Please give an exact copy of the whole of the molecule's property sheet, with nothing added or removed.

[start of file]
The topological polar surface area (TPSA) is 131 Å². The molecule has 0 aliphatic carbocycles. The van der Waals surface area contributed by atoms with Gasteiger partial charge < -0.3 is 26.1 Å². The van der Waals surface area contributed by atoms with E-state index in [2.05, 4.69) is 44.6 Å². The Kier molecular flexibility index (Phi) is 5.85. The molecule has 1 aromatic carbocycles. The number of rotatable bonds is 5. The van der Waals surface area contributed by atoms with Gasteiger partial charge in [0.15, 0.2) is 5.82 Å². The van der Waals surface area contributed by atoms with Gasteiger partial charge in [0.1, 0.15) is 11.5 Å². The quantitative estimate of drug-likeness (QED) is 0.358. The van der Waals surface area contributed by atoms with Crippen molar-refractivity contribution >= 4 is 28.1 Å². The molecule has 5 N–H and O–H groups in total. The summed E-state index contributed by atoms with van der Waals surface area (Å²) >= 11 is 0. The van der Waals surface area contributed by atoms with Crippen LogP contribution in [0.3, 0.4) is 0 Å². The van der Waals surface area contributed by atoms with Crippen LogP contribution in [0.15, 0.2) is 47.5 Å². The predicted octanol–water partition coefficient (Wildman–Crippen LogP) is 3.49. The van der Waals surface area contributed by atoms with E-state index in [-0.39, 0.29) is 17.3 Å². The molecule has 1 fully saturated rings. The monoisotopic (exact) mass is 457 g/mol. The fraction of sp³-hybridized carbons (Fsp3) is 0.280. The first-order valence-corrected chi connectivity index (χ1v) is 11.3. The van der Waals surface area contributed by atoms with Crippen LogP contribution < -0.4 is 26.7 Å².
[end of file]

The topological polar surface area (TPSA) is 131 Å². The molecule has 0 aliphatic carbocycles. The van der Waals surface area contributed by atoms with Gasteiger partial charge < -0.3 is 26.1 Å². The van der Waals surface area contributed by atoms with E-state index in [2.05, 4.69) is 44.6 Å². The Kier molecular flexibility index (Phi) is 5.85. The molecule has 1 aromatic carbocycles. The number of rotatable bonds is 5. The van der Waals surface area contributed by atoms with Gasteiger partial charge in [0.15, 0.2) is 5.82 Å². The van der Waals surface area contributed by atoms with Gasteiger partial charge in [0.1, 0.15) is 11.5 Å². The quantitative estimate of drug-likeness (QED) is 0.358. The van der Waals surface area contributed by atoms with Crippen molar-refractivity contribution >= 4 is 28.1 Å². The molecule has 5 N–H and O–H groups in total. The summed E-state index contributed by atoms with van der Waals surface area (Å²) >= 11 is 0. The van der Waals surface area contributed by atoms with Crippen LogP contribution in [0.3, 0.4) is 0 Å². The van der Waals surface area contributed by atoms with Crippen LogP contribution in [0.15, 0.2) is 47.5 Å². The predicted octanol–water partition coefficient (Wildman–Crippen LogP) is 3.49. The van der Waals surface area contributed by atoms with E-state index in [-0.39, 0.29) is 17.3 Å². The molecule has 1 fully saturated rings. The monoisotopic (exact) mass is 457 g/mol. The fraction of sp³-hybridized carbons (Fsp3) is 0.280. The first-order valence-corrected chi connectivity index (χ1v) is 11.3. The van der Waals surface area contributed by atoms with Crippen LogP contribution < -0.4 is 26.7 Å².